There is a tiny area at the back of my head where I run mental jobs that are the human equivalent of background tasks. I can poke them back there to run on their own, and they pop out with a “DING!” when they have something to say. Some of them have been there for years; they keep dinging but still need more work, so I put them back.
One of those recurring background tasks is my putative replacement for the Freethinking Unitarian church I so loved, and which has now gone the way of jee-sus. But it is not just for me; it is for everyone who would like to have a churchlike place but can’t find one that fits. I don’t know if my vision of such a place would work for everyone, but I am willing to lay out the basics of what my Humanist church would look like; you can try it on and see how it fits.
Such a place would be fairly small, perhaps a few hundred members, most of whom would be less active than the real regulars. It is that way at almost all churches, and at (for example) a Grange. In my ideal, all members would all have Humanist ideals, which leaves membership open to almost everyone, leaving out totalitarian dictators and people who believe the Earth is 5,000 years of age.
One can see such a place having a regular meeting or three every week. Perhaps one of those would have a speaker, just one of the members, who would try to be instructional in some are of Humanist concern. There are many, many of those areas. Perhaps another would be a book club meeting, and another a yoga class, or maybe an action committee for local Humanist causes needing help.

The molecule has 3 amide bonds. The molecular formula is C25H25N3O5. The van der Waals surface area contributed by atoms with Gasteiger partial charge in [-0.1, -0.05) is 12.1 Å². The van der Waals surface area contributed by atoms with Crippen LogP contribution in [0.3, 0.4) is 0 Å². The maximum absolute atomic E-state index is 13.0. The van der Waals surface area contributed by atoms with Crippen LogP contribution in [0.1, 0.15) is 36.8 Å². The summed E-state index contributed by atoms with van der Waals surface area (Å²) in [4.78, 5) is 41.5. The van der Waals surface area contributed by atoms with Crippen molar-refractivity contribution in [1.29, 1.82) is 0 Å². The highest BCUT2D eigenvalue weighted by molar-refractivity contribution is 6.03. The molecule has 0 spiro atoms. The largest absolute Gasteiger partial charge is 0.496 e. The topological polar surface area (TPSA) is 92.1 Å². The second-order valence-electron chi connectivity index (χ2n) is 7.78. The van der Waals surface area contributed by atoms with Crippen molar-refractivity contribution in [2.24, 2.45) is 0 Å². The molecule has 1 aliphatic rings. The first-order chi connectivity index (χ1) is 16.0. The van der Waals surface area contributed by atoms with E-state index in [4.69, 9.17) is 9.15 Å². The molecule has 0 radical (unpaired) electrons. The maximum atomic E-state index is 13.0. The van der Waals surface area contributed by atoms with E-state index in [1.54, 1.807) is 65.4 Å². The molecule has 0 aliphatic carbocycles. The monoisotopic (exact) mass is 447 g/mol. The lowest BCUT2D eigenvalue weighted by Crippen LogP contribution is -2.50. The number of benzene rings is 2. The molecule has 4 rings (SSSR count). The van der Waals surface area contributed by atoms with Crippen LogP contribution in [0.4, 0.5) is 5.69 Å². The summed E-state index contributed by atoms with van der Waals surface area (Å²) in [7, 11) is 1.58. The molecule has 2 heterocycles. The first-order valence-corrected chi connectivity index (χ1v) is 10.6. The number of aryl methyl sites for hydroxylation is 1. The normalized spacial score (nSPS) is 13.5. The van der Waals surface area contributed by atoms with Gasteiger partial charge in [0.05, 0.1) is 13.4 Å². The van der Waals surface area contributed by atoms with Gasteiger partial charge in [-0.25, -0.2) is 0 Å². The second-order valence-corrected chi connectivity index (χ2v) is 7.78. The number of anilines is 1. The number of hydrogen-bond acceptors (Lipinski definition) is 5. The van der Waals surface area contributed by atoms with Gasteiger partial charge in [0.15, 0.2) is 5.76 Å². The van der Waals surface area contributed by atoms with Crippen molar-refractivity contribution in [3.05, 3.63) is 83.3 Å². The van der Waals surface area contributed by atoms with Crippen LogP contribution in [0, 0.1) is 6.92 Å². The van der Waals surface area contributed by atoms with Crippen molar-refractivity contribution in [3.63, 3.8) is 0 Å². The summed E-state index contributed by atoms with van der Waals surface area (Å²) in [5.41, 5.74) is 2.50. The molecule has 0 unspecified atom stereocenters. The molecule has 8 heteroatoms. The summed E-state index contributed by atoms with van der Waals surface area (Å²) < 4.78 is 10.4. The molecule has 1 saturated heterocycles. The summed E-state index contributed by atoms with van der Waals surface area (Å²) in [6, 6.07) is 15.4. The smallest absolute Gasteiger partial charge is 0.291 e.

There would need to be some sort of democratic leadership; perhaps a board of trustees, elected by the local organization as a whole for short terms. There would need to be some sort of income generated and managed so that a place to meet would be insured, and so on, so the board would need to raise some money from the members.
After a while, everyone would know everyone. Nobody would like every one of the others, but perhaps they could manage respect across the board. There would be opportunities to socialize, perhaps small member-hosted dinners and a large party at New years and maybe the Fourth of July. Small groups would form and re-form, making coffee hour before and after meetings an evolving wonderland of conversation.
Ideally, they would be a diverse group, in all ways. When you needed an auto mechanic, one of the group would have a name for you. When you wondered what it was like to be an Iraqi under Saddam, you could ask one who was two tables down. When you were sick, some of the members would call, or come see you. When someone needed help, you would be likely to volunteer.
So, after all this popping into the foreground, my background task on Humanist “churches” has come up with a lot of detail. The problem is, if there is one, that this Humanist “church” of mine sounds suspiciously like a Unitarian Universalist Fellowship.